Since 1901, Nobel Prizes have been recognized as the pinnacle of achievement in various fields, honoring individuals and organizations for their contributions to humanity, in accordance with the vision of inventor Alfred Nobel. The anticipation for this year’s laureates is mounting, with daily announcements set to begin on Monday, October 2, and continue until October 9. Here are five key aspects of the prestigious Nobel Prizes and their creator:
1. In Absentia
Throughout the history of the Nobel Prizes, there have been six instances where laureates were unable to attend the award ceremony in Oslo. Notably, in 1936, German journalist and pacifist Carl Von Ossietzky was held in a Nazi concentration camp. In 1975, Soviet authorities denied Russian dissident Andrei Sakharov permission to travel, with his wife Yelena Bonner representing him. Polish union leader Lech Walesa declined an invitation in 1983 due to fears of not being allowed back into Poland. In 1991, Myanmar opposition leader Aung San Suu Kyi was under house arrest. Chinese dissident Liu Xiaobo was in prison in 2010, and in 2022, Belarusian human rights campaigner Ales Bialiatski was also incarcerated, represented by his wife Natalia Pinchuk.
2. Posthumous Awards
While the statutes of the Nobel Foundation have prohibited posthumous awards since 1974, there are exceptions if a laureate passes away between the announcement in October and the formal ceremony in December. Notable posthumous recipients include Dag Hammarskjold and Erik Axel Karlfeldt. In 2011, the Medicine Prize was awarded to Ralph Steinman of Canada, unaware of his recent passing.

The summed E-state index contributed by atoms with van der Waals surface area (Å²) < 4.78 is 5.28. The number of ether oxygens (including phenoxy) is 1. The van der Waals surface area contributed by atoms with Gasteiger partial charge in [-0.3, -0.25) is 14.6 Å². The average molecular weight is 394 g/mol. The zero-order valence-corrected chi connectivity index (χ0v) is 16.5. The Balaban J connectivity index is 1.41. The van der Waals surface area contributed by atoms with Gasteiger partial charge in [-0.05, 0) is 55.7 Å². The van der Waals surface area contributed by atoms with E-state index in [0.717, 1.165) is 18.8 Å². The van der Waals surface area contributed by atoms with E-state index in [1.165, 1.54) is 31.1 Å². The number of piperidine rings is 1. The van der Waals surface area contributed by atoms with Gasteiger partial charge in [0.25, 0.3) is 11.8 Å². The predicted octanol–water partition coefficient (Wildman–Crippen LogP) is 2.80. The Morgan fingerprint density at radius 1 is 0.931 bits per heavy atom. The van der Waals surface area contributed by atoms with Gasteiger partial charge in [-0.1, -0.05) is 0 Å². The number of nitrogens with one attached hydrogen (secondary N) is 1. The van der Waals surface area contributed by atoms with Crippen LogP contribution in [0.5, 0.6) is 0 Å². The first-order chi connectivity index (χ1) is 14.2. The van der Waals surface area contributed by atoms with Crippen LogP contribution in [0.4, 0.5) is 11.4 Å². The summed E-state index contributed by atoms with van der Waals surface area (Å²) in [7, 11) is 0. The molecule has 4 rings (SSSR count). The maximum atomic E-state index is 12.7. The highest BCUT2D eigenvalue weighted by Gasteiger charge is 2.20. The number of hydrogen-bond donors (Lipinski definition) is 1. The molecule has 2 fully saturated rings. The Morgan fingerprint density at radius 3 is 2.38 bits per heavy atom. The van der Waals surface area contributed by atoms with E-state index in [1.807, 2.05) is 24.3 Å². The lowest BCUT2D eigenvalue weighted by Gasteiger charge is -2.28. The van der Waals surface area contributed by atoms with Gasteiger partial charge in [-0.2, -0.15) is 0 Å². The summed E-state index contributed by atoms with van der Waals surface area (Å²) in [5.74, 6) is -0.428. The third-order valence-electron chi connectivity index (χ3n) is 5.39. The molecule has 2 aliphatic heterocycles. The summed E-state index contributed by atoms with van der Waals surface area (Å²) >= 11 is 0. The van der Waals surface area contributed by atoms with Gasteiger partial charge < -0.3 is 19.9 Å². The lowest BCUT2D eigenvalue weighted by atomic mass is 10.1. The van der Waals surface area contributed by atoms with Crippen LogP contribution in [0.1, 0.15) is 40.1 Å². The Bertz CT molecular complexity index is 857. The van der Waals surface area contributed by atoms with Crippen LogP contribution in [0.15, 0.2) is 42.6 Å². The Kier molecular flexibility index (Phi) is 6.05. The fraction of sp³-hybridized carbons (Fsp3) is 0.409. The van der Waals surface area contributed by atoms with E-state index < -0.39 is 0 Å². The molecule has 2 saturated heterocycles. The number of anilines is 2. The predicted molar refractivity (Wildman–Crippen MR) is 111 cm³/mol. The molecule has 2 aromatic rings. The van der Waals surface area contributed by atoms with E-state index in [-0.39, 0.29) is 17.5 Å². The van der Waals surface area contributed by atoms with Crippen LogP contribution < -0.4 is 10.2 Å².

3. Few Female Laureates
Although female representation among Nobel laureates has been gradually increasing, women still make up only about six percent of all winners. Since 2000, 31 women have received Nobel Prizes across all categories, a significant improvement from the previous two decades. Economics has the lowest female representation at 2.2 percent, while science categories combined have 3.7 percent. Literature features 14.2 percent women laureates, and the peace prize slightly surpasses that at 16 percent. However, Marie Curie made history by becoming the first person to win the Nobel Prize twice, in physics (1903) and chemistry (1911).
4. Missing Mathematics
Debate has long surrounded the absence of a Nobel Prize for mathematics. Speculation once suggested a personal reason involving Alfred Nobel’s lover, but this theory has been discredited. The more plausible explanations are that a mathematics prize already existed in Sweden when Nobel wrote his will in 1895, and the value of mathematics contributions to humanity was not as evident as other sciences at the time.
5. Lavish Prize Ceremonies
The Nobel Prize announcements occur in early October, but the formal award ceremonies are held on December 10, commemorating the death of Alfred Nobel in 1896. In Stockholm, where laureates in medicine, physics, chemistry, literature, and economics are celebrated, a grand banquet at City Hall follows the ceremony, attended by dignitaries, academics, and business leaders, including King Carl XVI Gustaf and Queen Silvia. In Oslo, where the Peace Prize is presented, a ceremony is followed by a smaller banquet at the Grand Hotel, attended by King Harald, Queen Sonja, diplomats, and celebrities. Notably, Russia’s ambassador has been excluded from the Stockholm ceremony since 2022 due to the conflict in Ukraine, while Norway’s Nobel Institute continues to invite all ambassadors.